Movement and the distances travelled by domestic horses (Equus caballus) may affect general health. Domestic horses have become more sedentary since the industrial revolution, with many now kept in small paddocks and stables as land available for horse maintenance has declined. The athletic Thoroughbred racehorse, for example is typically boxed in a stable for 23 h/day and moved to the training track for a short gallop once daily (Richards et al. 2006). Hampson et al. (2010) found that horses kept in small yards travelled only 1.1 km/day and those housed in a 16 hectare paddock travelled a mean of 7.2 km/day. The psychological, physiological and musculoskeletal consequences of this relatively sedentary lifestyle are not fully understood, but the low level of mobility from an early age may adversely affect musculoskeletal health. Domestication of the horse has not only affected mobility but has been associated with an altered diet. Horses in training are routinely fed high energy diets twice daily and may have an abundance of pasture and water (Southwood et al. 1993). Confinement and altered feeding patterns parallel the modern human lifestyle that is thought to be responsible for endemic levels of obesity, cardiovascular disease, arthritis and diabetes (Johnson et al. 2004; Perkins et al. 2005; Richards et al. 2006; Lepeule et al. 2009).

Global positioning system (GPS) technology has been shown to be able to accurately measure horse movement, including distance travelled, range use and watering patterns of wild/feral equids. This method was used previously by the current research team in a pilot study to monitor 3 feral horses in Australia and found that the mean daily distance travelled was 17.9 km (Hampson et al. 2010). This was significantly further than wild asses (E. hemionus) (8.3 km/day; Kaczensky et al. 2008) and wild Przewalski horses (E. przewalskii) (3.5 km/day; Kaczensky et al. 2008) in Mongolia. However, female zebras (E. burchelli) were documented to walk approximately 15 km over a 12 h period between water and their feeding region, where they remained for 3–4 days before walking back to water (Brooks et al. 2007).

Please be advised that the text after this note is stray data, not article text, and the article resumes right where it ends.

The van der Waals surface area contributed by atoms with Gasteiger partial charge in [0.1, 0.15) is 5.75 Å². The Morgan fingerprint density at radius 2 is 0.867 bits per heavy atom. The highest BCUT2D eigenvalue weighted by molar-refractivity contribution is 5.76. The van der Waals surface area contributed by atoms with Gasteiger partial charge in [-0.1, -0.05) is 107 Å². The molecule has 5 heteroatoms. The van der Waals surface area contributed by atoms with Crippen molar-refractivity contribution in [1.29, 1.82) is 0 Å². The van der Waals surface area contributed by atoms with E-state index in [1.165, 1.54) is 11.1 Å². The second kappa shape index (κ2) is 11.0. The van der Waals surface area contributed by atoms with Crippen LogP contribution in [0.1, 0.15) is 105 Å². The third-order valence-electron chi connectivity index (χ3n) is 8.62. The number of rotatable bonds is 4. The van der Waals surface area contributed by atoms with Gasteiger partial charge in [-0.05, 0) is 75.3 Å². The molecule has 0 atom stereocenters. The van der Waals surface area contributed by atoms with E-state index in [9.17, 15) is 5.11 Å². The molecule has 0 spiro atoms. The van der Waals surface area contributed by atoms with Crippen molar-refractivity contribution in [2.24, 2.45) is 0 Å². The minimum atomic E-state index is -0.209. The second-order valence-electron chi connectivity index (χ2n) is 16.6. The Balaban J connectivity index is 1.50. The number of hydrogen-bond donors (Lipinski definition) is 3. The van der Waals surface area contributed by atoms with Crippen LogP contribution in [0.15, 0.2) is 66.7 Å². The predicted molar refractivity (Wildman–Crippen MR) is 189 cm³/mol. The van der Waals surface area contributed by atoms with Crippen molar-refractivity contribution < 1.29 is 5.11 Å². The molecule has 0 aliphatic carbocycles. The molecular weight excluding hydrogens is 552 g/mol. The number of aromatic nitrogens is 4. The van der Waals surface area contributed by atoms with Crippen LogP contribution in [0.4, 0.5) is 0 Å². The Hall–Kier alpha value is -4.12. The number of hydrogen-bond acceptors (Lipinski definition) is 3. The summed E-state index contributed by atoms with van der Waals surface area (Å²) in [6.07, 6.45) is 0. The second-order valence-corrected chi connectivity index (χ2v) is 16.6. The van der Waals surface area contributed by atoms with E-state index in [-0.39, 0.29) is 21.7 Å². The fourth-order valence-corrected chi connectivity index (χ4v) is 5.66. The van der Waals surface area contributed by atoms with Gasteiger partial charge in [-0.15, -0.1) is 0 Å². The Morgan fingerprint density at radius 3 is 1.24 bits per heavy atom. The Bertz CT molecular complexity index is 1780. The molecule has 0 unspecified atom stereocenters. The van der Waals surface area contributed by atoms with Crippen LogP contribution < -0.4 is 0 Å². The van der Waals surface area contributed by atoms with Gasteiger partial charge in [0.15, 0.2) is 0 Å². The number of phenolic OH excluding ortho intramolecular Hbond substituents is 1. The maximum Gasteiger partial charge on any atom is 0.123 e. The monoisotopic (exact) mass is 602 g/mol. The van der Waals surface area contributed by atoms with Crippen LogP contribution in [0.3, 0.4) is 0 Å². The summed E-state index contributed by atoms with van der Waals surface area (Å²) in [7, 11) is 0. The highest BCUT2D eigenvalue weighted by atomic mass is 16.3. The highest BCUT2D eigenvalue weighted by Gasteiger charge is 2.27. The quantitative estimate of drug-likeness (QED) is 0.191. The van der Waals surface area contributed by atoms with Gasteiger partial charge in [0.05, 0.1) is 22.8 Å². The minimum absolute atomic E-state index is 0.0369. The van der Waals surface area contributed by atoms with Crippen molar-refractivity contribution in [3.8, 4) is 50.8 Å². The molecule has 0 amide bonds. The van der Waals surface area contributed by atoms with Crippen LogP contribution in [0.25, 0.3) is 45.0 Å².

A total published sample size of 3 individual free roaming horses is not representative of the population and does not allow robust comparison of movement patterns to other equids. Since there appears to be substantial variation within and between equid species in locomotory habits, the aim of this further work was to monitor free-ranging feral horses in order to compare feral horse movement with the movement ecology of other equid species and managed domestic horses.